According to the United States Census Bureau, 52 percent of children ages 12-17 consider themselves "highly engaged" in school. This means the other half may need a little extra push when it comes to achieving academic success. Does your child need additional support to achieve success on standardized testing and in the classroom?
In 2011 we reported that stressful school atomspheres can encourage cheating amongst students who feel pressure to succeed, and recent news of a cheating scandal at Styuvestant High School in Manhattan proves that we as parents and educators have yet to learn how to make children feel comfortable enough to ask for help rather than cheating when they don't understand material.
In the past we've covered
what you need to know about the SATs and ACTs, how to prepare your children for the SATs, and ways in which you can use passions and hobbies as learning tools to make studying fun. But how do you know if your child needs help if they don't come to you and ask for it?
Revolution Prep, a test prep company determined to "transform education and provide the highest quality instruction to all students," has compiled 10 behaviors that parents can reference to determine if their child needs academic assistance. Look out for these signs and then work to help your child achieve his or her best on standardized tests and overall school performance. 10 Behaviors To Reference When Deciding If Your Child Needs Academic Assistance
Doing everything right, but still don’t understand. "I work hard and study, but I still can’t understand all of the concepts." 2. GPA driven. "I'm taking two AP classes next year and it's going to be a challenge to maintain my 3.8 GPA." 3. Study for tests, but don’t perform well. "No matter how much I cram or what approach I try, I struggle on tests." 4. Motivated to score better. "I've always gotten A’s and B’s, but I want to get straight A’s." 5. Extracurricular overload. "I'm so busy with sports, band, and other extracurriculars, I can't find time to do all the schoolwork I need to do." 6. Parental pressure. "I think I'm doing okay, but my parents want me to do better." 7. AP benchmark. "APs are coming up soon, and I need some help to make sure I get the score I want." 8. Trouble concentrating. "APs are coming up soon, and I need some help to make sure I get the score I want. I try to pay attention, but I find myself daydreaming in class." 9. Confused in the classroom. "The teacher explains things in a way I don't understand." 10. The university I want to be in has strict requirements for SAT/ACT scores. "I need to do great on the SAT/ACT to get into my first choice school, but didn’t make the minimum score on my PSAT or practice tests."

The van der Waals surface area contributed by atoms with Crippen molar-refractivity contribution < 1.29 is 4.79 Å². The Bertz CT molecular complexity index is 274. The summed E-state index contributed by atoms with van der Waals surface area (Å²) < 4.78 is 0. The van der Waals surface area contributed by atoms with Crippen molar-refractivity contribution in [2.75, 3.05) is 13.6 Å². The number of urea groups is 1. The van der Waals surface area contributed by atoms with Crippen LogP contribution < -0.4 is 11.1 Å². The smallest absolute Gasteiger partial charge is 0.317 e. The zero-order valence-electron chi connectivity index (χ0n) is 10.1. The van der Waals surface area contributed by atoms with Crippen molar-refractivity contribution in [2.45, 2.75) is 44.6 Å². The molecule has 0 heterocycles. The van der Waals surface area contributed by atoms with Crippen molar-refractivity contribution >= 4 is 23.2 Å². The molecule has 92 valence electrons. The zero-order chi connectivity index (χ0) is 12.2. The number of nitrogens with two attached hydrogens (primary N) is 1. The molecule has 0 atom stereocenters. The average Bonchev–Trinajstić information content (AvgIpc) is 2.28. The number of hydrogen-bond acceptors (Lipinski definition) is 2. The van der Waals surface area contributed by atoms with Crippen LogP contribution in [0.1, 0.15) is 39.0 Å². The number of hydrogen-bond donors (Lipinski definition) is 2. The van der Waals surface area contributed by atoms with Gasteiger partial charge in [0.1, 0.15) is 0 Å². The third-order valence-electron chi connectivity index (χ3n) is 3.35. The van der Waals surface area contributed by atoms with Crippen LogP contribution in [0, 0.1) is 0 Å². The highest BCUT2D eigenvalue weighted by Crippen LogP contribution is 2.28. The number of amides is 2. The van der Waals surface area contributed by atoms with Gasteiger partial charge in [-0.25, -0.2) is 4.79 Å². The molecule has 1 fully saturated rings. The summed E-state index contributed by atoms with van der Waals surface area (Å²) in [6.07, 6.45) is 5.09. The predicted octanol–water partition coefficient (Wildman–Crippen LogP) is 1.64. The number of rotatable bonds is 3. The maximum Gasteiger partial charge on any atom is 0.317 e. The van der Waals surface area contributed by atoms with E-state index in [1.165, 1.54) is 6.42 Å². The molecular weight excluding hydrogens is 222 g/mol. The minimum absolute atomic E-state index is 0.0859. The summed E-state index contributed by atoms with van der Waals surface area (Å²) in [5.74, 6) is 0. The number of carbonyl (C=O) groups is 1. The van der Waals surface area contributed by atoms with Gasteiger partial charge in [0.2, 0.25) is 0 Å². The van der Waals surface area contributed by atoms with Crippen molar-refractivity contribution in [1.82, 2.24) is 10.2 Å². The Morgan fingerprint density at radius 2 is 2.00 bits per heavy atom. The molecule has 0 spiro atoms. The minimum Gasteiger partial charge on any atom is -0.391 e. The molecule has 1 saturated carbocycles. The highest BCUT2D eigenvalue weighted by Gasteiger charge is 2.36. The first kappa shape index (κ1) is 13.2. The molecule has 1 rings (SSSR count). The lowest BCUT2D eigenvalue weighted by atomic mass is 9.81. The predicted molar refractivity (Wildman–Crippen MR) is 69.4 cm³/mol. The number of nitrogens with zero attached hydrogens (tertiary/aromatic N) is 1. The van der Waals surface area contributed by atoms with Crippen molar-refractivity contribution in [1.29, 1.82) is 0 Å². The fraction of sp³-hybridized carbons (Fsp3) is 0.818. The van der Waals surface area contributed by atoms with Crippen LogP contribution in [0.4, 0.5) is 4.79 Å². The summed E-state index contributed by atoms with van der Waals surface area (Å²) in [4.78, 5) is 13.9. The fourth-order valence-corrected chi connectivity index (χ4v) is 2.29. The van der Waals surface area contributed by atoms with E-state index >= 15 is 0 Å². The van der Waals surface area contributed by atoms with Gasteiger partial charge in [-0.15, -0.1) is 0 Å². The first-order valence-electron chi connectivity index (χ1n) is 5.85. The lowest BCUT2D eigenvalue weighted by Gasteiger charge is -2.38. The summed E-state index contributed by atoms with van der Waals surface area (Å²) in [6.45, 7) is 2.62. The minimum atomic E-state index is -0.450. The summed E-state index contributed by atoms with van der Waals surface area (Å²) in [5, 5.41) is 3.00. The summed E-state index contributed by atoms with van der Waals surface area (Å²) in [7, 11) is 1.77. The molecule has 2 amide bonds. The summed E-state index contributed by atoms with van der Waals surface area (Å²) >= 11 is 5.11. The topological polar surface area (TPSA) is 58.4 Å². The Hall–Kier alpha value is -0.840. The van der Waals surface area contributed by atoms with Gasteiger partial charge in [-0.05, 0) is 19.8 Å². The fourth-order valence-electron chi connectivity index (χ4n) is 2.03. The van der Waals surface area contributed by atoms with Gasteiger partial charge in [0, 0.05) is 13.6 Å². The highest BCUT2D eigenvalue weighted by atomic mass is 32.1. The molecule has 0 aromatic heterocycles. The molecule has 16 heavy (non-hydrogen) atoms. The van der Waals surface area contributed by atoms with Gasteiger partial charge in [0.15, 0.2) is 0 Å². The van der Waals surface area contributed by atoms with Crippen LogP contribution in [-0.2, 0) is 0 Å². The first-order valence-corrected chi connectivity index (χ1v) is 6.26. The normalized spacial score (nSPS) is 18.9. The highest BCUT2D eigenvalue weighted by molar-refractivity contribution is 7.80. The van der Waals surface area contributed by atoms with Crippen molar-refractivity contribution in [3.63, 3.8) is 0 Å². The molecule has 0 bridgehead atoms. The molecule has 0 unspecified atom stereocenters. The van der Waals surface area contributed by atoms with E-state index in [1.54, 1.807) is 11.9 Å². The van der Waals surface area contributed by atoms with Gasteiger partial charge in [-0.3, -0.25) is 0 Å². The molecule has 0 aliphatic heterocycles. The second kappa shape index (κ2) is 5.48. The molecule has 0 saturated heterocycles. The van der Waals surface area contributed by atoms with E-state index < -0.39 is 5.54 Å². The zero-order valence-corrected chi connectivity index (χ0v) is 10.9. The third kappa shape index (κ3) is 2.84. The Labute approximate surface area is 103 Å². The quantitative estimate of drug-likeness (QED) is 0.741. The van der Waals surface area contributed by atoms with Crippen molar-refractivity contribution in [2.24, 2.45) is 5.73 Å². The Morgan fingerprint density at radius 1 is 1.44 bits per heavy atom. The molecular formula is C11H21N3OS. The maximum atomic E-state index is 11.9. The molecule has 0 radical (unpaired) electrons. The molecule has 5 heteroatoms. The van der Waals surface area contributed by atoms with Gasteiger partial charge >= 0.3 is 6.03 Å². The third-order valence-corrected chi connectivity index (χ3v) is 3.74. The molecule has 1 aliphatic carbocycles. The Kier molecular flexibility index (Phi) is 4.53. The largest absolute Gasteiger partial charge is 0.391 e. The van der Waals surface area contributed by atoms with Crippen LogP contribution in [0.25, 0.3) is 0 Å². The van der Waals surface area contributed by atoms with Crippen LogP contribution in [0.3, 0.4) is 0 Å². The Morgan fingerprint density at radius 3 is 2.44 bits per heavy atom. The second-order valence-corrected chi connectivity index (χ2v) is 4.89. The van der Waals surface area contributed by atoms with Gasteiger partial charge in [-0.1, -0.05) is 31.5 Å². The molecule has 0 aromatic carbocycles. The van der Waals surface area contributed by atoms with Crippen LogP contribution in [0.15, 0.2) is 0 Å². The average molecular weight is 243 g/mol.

If after reading this list you believe your child could benefit from additional academic assistance, visit
our directory of test prep and tutors in the New York and Connecticut areas, or visit Revolution Prep for more information.
Revolution Prep offers academic tutoring and test prep to every student that needs it in locations all over the country including Manhattan, Westchester, Long Island, Connecticut, and New Jersey. You can follow them on Twitter at @RevolutionPrep or learn more about them at revolutionprep.com.